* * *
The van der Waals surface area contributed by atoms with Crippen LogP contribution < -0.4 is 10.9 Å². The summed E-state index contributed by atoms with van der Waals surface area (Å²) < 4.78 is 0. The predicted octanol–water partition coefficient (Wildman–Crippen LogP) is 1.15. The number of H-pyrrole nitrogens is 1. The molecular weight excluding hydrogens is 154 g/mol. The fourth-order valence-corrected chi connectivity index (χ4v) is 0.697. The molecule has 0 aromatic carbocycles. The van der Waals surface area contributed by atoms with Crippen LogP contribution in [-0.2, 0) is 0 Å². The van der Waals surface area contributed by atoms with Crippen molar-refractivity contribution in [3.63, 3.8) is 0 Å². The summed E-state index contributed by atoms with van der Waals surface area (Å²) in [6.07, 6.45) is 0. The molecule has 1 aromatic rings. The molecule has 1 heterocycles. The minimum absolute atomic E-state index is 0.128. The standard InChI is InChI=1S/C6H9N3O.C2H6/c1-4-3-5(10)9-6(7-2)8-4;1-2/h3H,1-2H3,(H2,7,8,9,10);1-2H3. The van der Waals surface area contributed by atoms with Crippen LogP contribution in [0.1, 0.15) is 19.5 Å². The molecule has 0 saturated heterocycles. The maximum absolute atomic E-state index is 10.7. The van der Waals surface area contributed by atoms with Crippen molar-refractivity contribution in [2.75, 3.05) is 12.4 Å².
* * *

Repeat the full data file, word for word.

The van der Waals surface area contributed by atoms with Crippen LogP contribution < -0.4 is 10.9 Å². The summed E-state index contributed by atoms with van der Waals surface area (Å²) < 4.78 is 0. The predicted octanol–water partition coefficient (Wildman–Crippen LogP) is 1.15. The number of H-pyrrole nitrogens is 1. The molecular weight excluding hydrogens is 154 g/mol. The fourth-order valence-corrected chi connectivity index (χ4v) is 0.697. The molecule has 0 aromatic carbocycles. The van der Waals surface area contributed by atoms with Crippen LogP contribution in [-0.2, 0) is 0 Å². The van der Waals surface area contributed by atoms with Crippen molar-refractivity contribution in [3.63, 3.8) is 0 Å². The summed E-state index contributed by atoms with van der Waals surface area (Å²) in [6.07, 6.45) is 0. The molecule has 1 aromatic rings. The molecule has 1 heterocycles. The minimum absolute atomic E-state index is 0.128. The standard InChI is InChI=1S/C6H9N3O.C2H6/c1-4-3-5(10)9-6(7-2)8-4;1-2/h3H,1-2H3,(H2,7,8,9,10);1-2H3. The van der Waals surface area contributed by atoms with Crippen LogP contribution in [0.1, 0.15) is 19.5 Å². The molecule has 0 saturated heterocycles. The maximum absolute atomic E-state index is 10.7. The van der Waals surface area contributed by atoms with Crippen molar-refractivity contribution in [2.75, 3.05) is 12.4 Å².